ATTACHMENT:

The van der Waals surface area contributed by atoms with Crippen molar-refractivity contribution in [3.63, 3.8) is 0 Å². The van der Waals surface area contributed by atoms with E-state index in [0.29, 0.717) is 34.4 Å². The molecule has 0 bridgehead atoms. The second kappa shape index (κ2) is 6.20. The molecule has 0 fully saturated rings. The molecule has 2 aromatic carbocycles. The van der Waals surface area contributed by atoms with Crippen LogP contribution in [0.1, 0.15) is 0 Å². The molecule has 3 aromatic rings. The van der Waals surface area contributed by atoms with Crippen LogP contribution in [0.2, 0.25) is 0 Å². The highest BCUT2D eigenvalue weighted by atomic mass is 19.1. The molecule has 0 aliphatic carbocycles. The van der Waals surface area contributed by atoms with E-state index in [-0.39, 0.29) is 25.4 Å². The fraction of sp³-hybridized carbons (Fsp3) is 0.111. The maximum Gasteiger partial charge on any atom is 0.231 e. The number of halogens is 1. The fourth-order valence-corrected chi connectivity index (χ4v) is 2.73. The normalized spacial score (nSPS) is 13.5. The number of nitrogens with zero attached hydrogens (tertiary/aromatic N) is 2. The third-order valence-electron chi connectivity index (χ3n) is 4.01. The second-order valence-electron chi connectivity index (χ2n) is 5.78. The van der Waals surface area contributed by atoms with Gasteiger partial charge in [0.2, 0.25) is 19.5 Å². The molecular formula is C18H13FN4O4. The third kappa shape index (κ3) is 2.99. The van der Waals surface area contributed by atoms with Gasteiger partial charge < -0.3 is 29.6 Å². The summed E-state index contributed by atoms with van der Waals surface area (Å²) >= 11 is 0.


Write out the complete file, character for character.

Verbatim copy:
The van der Waals surface area contributed by atoms with Crippen molar-refractivity contribution in [3.63, 3.8) is 0 Å². The van der Waals surface area contributed by atoms with E-state index in [0.29, 0.717) is 34.4 Å². The molecule has 0 bridgehead atoms. The second kappa shape index (κ2) is 6.20. The molecule has 0 fully saturated rings. The molecule has 2 aromatic carbocycles. The van der Waals surface area contributed by atoms with Crippen LogP contribution in [0.1, 0.15) is 0 Å². The molecule has 3 aromatic rings. The van der Waals surface area contributed by atoms with Crippen LogP contribution in [0.2, 0.25) is 0 Å². The highest BCUT2D eigenvalue weighted by atomic mass is 19.1. The molecule has 0 aliphatic carbocycles. The van der Waals surface area contributed by atoms with E-state index in [-0.39, 0.29) is 25.4 Å². The fraction of sp³-hybridized carbons (Fsp3) is 0.111. The maximum Gasteiger partial charge on any atom is 0.231 e. The number of halogens is 1. The fourth-order valence-corrected chi connectivity index (χ4v) is 2.73. The normalized spacial score (nSPS) is 13.5. The number of nitrogens with zero attached hydrogens (tertiary/aromatic N) is 2. The third-order valence-electron chi connectivity index (χ3n) is 4.01. The second-order valence-electron chi connectivity index (χ2n) is 5.78. The van der Waals surface area contributed by atoms with Gasteiger partial charge in [0.2, 0.25) is 19.5 Å². The molecular formula is C18H13FN4O4. The third kappa shape index (κ3) is 2.99. The van der Waals surface area contributed by atoms with Gasteiger partial charge < -0.3 is 29.6 Å². The summed E-state index contributed by atoms with van der Waals surface area (Å²) >= 11 is 0.